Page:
Our creative writing community benefits from partnerships with llkley Literature Festival, Leeds Playhouse and Leeds Grand Theatre. We also support a thriving range of events and workshops with visiting writers.

Brotherton Library Reading RoomSpecialist resources

The University of Leeds Library is one of the UK's major academic research libraries. It has extensive holdings to support your studies, including English Literature Collections that have been designated of national and international importance.

Our Special Collections offer a huge range of rare books, manuscripts and art, as well as the archives of poets like Tony Harrison, Geoffrey Hill and Simon Armitage, and literary publications such as Stand and The London Magazine.

Other highlights include materials relating to novelists like Arthur Ransome, Angela Thirkell, Melvyn Bragg and Sophie Hannah, and critics like George Wilson-Knight and Bonamy Dobrée. The library also holds original manuscripts by the Brontë family.

Take a 360 tour around our libraries:

Brotherton Library
Laidlaw Library
Edward Boyle Library

Course details

The MA in Creative Writing covers a range of literary forms, including poetry, fiction and creative nonfiction genres.

The course develops your skills as a creative practitioner. It also explores the history, generic conventions and experimental possibilities of creative literary forms. Through the Creative Writing core module you will learn about key practices in and approaches to creative writing, which you will then expand on through optional modules that allow you to tailor your studies to suit your interests and career ambitions. Optional modules include offerings in Creative Writing and English Literature, alongside modules in digital media and performance in the School of Performance and Creative Industries. Your research project will apply and expand upon what you have learned in these core and option modules.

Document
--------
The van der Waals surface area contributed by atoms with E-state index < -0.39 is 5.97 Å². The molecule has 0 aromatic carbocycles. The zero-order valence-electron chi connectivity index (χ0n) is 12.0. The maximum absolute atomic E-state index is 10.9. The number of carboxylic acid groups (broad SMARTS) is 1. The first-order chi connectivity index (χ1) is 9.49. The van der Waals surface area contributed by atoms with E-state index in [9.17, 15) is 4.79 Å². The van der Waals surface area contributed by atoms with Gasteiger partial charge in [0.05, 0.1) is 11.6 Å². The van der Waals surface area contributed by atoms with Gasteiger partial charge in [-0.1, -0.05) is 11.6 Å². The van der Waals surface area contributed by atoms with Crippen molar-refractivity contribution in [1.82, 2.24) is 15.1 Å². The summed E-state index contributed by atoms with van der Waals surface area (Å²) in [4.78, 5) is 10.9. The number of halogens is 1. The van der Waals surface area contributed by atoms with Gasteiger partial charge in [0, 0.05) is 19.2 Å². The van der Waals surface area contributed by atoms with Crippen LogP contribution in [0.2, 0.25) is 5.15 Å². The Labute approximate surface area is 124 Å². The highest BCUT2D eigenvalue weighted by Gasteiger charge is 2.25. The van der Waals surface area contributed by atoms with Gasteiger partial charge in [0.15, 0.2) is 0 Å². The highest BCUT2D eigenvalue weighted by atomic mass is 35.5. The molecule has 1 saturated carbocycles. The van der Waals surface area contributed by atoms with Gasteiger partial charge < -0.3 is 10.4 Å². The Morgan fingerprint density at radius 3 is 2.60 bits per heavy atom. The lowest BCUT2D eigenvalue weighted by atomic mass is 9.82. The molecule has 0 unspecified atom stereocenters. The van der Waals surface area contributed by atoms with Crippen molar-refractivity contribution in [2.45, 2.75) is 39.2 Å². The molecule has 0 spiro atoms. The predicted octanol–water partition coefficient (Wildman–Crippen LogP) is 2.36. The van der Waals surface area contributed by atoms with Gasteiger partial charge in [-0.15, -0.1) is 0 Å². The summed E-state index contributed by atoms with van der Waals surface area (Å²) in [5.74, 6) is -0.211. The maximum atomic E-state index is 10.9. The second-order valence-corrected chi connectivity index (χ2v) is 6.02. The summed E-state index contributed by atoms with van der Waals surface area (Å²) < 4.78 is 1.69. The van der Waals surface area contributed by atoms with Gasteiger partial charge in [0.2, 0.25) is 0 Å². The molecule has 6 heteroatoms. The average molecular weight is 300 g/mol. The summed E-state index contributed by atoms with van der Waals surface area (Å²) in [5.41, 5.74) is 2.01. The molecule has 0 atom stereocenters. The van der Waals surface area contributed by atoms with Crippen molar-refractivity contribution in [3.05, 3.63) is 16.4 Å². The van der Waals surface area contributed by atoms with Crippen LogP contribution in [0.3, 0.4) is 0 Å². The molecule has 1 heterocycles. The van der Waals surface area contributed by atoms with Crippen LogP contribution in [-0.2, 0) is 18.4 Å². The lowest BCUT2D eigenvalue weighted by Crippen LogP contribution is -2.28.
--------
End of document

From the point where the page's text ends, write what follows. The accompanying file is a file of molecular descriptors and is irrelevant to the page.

Through your research project you will gain experience of creative practice as research. You will write a creative research project on a subject of your choice with support from a specialist supervisor and with access to the outstanding research resources of the University's Brotherton Library.

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The list shown below represents typical modules/components studied and may change from time to time. Read more in our terms and conditions.

Most courses consist of compulsory and optional modules. There may be some optional modules omitted below. This is because they are currently being refreshed to make sure students have the best possible experience. Before you enter each year, full details of all modules for that year will be provided.

For more information and a list of typical modules available on this course, please read MA Creative Writing (Full Time) in the course catalogue.

For more information and a list of typical modules available on this course, please read MA Creative Writing (Part Time) in the course catalogue.

Year 1 compulsory modules

Module Name Credits